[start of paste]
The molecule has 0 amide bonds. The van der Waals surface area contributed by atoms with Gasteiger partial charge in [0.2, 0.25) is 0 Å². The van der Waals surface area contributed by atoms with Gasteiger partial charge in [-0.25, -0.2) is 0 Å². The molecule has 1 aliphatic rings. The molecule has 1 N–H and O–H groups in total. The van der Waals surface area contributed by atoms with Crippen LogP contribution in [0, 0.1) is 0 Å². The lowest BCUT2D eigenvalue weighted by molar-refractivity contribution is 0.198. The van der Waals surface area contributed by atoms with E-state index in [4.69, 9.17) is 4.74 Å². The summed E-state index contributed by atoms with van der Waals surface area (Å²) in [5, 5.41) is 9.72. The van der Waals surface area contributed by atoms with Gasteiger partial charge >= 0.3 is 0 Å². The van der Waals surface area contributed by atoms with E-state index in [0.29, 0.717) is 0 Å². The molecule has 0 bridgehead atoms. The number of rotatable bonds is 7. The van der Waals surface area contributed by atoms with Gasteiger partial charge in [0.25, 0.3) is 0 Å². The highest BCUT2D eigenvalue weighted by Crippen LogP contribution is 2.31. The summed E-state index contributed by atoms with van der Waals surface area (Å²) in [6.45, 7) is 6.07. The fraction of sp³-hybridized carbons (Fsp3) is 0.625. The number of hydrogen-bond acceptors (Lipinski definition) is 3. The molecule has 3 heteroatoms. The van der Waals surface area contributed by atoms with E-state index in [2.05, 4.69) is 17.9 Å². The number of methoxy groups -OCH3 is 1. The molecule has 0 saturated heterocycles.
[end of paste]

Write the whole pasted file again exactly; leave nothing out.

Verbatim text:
The molecule has 0 amide bonds. The van der Waals surface area contributed by atoms with Gasteiger partial charge in [0.2, 0.25) is 0 Å². The van der Waals surface area contributed by atoms with Gasteiger partial charge in [-0.25, -0.2) is 0 Å². The molecule has 1 aliphatic rings. The molecule has 1 N–H and O–H groups in total. The van der Waals surface area contributed by atoms with Crippen LogP contribution in [0, 0.1) is 0 Å². The lowest BCUT2D eigenvalue weighted by molar-refractivity contribution is 0.198. The van der Waals surface area contributed by atoms with E-state index in [4.69, 9.17) is 4.74 Å². The summed E-state index contributed by atoms with van der Waals surface area (Å²) in [5, 5.41) is 9.72. The van der Waals surface area contributed by atoms with Gasteiger partial charge >= 0.3 is 0 Å². The van der Waals surface area contributed by atoms with E-state index in [0.29, 0.717) is 0 Å². The molecule has 0 bridgehead atoms. The number of rotatable bonds is 7. The van der Waals surface area contributed by atoms with Gasteiger partial charge in [0.25, 0.3) is 0 Å². The highest BCUT2D eigenvalue weighted by Crippen LogP contribution is 2.31. The summed E-state index contributed by atoms with van der Waals surface area (Å²) in [6.45, 7) is 6.07. The fraction of sp³-hybridized carbons (Fsp3) is 0.625. The number of hydrogen-bond acceptors (Lipinski definition) is 3. The molecule has 3 heteroatoms. The van der Waals surface area contributed by atoms with E-state index in [2.05, 4.69) is 17.9 Å². The number of methoxy groups -OCH3 is 1. The molecule has 0 saturated heterocycles.